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High Heels May Be Sexy But They Don’t Half Damage Your Calves

Press release February 13, 2013 Health

Top Fitness & Lifestyle Coach Warns Women To Toe The Line

Women who regularly wear high heels may feel they are doing all in their power to look sexy and thus feel good doing so, but the damage being done at the same time to their calves could make all that effort to look good be very costly in the long run (and probably even worse if any running is carried out).

That’s the view of Tim Hayes of Tim Hayes Lifestyle Fitness; one of the UK’s leading Personal Trainers and increasingly sought-after spokesman for the industry.

Tim is in the top 5% of personal trainers in the world and has worked all over the globe with clients from all walks of life, from stay-at-home mums, to busy executives, to A-list celebrities and top international models. He has helped many stars achieve their ideal shape in preparation for work commitments and high profile public events

So when it comes to heels and high-heeled shoes, Tim knows what he is talking about.

“In fact it’s all to do with the kinetic chain,” says Tim confidently. “It’s common knowledge that high heels shorten calf muscles. When the heel is elevated the calf is put into a shortened state and over time will naturally adopt this position. Without getting too technical our bodies operate in a chain of systems that work together called the kinetic chain. The four main points are the ankles, knees, hips and thoracic spine (upper back). Put simply if any of these areas are not moving how they should it will have an effect throughout the entire chain as they try and correct the problem.”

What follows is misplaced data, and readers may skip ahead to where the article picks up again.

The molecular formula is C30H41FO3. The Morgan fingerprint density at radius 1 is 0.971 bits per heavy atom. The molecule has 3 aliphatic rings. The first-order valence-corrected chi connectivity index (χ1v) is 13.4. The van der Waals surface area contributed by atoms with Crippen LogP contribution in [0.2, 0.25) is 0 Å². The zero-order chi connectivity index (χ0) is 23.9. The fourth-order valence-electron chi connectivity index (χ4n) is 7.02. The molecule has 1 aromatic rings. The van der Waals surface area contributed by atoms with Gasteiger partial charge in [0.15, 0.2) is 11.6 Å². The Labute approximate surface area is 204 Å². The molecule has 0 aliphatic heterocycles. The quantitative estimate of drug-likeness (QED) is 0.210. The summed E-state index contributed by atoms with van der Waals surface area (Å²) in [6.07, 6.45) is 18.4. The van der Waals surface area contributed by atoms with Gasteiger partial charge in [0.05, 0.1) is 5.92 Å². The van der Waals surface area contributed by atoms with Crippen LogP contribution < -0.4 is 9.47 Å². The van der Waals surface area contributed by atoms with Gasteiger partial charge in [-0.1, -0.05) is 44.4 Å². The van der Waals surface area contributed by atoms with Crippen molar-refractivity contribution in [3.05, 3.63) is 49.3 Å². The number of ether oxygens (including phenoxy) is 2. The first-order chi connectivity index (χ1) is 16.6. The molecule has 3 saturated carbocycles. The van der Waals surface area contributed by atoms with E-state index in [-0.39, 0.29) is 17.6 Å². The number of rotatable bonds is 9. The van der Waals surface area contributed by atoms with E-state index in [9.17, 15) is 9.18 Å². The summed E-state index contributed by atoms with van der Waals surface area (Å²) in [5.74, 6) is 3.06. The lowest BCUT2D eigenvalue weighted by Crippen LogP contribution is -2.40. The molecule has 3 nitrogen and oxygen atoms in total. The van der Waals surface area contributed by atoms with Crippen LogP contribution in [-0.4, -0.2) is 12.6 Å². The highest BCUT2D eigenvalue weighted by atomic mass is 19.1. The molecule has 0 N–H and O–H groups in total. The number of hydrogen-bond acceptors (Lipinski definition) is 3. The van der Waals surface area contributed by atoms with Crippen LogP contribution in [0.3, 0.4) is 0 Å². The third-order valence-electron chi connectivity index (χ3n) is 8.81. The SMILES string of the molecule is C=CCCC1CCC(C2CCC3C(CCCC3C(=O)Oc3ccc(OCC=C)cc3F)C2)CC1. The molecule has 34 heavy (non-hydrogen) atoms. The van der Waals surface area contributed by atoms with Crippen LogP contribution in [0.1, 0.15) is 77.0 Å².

Basically, if a calf muscle is shorted ankles may internally or externally rotate. This will put strain on the knee as it tries to correct the imbalance. The supporting muscles of the knee in the upper leg will consequently rearrange themselves leading to a muscle imbalance.

“Moving up the chain the hips then realise there is a misalignment below and will, in the case of a shortened calf tilt arterially, that is your bum will appear to stick out and there will be an excessive curvature in your lower back,” Tim adds.

This in turn puts undue pressure on the thoracic spine leading to stress and pain through the shoulders and neck. Of course, this is a general diagnosis and may vary from client to client, but the bad news is in extreme cases some women will need to stay out of their beloved heels as much as possible until the relevant imbalances have been corrected.

“The good news is,” says Tim,“is that this can be corrected reasonably quickly (depending on the client) and you can get back into your heels as long as appropriate functional movement is continued.”

Tim, who is one of the world’s most highly qualified mobile personal trainer, has an undergraduate degree, a Diploma in Sports Science and is a qualified Diet and Nutrition Coac. He is also a certified Boxing Coach and Kettlebell Instructor and has specialist credentials in Pre and Post-Natal Exercise, Corrective Exercise, Programme Design, Core Conditioning and Scientific Back Management.

About Tim Hayes Lifestyle Fitness:

Tim and his Lifestyle Fitness team are dedicated to best results for each of their clients, designing personalised training programmes that take account of their unique lifestyles and underlying health conditions. He takes the trust placed in him seriously and only employs Personal Trainers who meet his exacting standards. The focus is on correct technique – unlocking the right muscles at the right time with the right method – and on creating a fitness training experience that is fun, sustainable, safe and ensures that individual goals are always met.

Tel: 020 7096 9396